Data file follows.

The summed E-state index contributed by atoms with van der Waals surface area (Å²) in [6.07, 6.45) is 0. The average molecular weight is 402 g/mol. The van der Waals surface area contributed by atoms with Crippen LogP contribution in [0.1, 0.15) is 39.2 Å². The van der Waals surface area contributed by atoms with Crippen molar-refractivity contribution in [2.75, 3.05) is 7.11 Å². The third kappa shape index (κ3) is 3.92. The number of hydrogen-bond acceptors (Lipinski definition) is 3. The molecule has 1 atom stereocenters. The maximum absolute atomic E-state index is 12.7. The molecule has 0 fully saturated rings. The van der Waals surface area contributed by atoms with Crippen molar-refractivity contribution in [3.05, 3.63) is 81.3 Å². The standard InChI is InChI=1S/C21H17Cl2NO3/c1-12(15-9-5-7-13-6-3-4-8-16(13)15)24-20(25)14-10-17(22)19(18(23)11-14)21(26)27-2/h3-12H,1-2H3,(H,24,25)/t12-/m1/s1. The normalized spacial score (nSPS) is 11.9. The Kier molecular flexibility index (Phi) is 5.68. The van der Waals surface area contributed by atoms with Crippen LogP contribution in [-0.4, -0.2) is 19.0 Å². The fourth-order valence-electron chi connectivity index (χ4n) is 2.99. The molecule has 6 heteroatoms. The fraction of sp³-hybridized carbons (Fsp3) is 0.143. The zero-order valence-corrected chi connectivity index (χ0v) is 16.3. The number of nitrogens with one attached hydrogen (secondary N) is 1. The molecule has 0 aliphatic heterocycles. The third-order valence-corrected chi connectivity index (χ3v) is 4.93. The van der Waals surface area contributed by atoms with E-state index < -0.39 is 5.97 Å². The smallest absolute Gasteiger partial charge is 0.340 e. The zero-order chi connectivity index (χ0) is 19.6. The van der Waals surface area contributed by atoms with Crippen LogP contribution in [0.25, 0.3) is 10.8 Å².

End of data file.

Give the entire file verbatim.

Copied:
The summed E-state index contributed by atoms with van der Waals surface area (Å²) in [6.07, 6.45) is 0. The average molecular weight is 402 g/mol. The van der Waals surface area contributed by atoms with Crippen LogP contribution in [0.1, 0.15) is 39.2 Å². The van der Waals surface area contributed by atoms with Crippen molar-refractivity contribution in [2.75, 3.05) is 7.11 Å². The third kappa shape index (κ3) is 3.92. The number of hydrogen-bond acceptors (Lipinski definition) is 3. The molecule has 1 atom stereocenters. The maximum absolute atomic E-state index is 12.7. The molecule has 0 fully saturated rings. The van der Waals surface area contributed by atoms with Crippen molar-refractivity contribution in [3.05, 3.63) is 81.3 Å². The standard InChI is InChI=1S/C21H17Cl2NO3/c1-12(15-9-5-7-13-6-3-4-8-16(13)15)24-20(25)14-10-17(22)19(18(23)11-14)21(26)27-2/h3-12H,1-2H3,(H,24,25)/t12-/m1/s1. The normalized spacial score (nSPS) is 11.9. The Kier molecular flexibility index (Phi) is 5.68. The van der Waals surface area contributed by atoms with Crippen LogP contribution in [-0.4, -0.2) is 19.0 Å². The fourth-order valence-electron chi connectivity index (χ4n) is 2.99. The molecule has 6 heteroatoms. The fraction of sp³-hybridized carbons (Fsp3) is 0.143. The zero-order valence-corrected chi connectivity index (χ0v) is 16.3. The number of nitrogens with one attached hydrogen (secondary N) is 1. The molecule has 0 aliphatic heterocycles. The third-order valence-corrected chi connectivity index (χ3v) is 4.93. The van der Waals surface area contributed by atoms with E-state index < -0.39 is 5.97 Å². The smallest absolute Gasteiger partial charge is 0.340 e. The zero-order chi connectivity index (χ0) is 19.6. The van der Waals surface area contributed by atoms with Crippen LogP contribution in [0.25, 0.3) is 10.8 Å².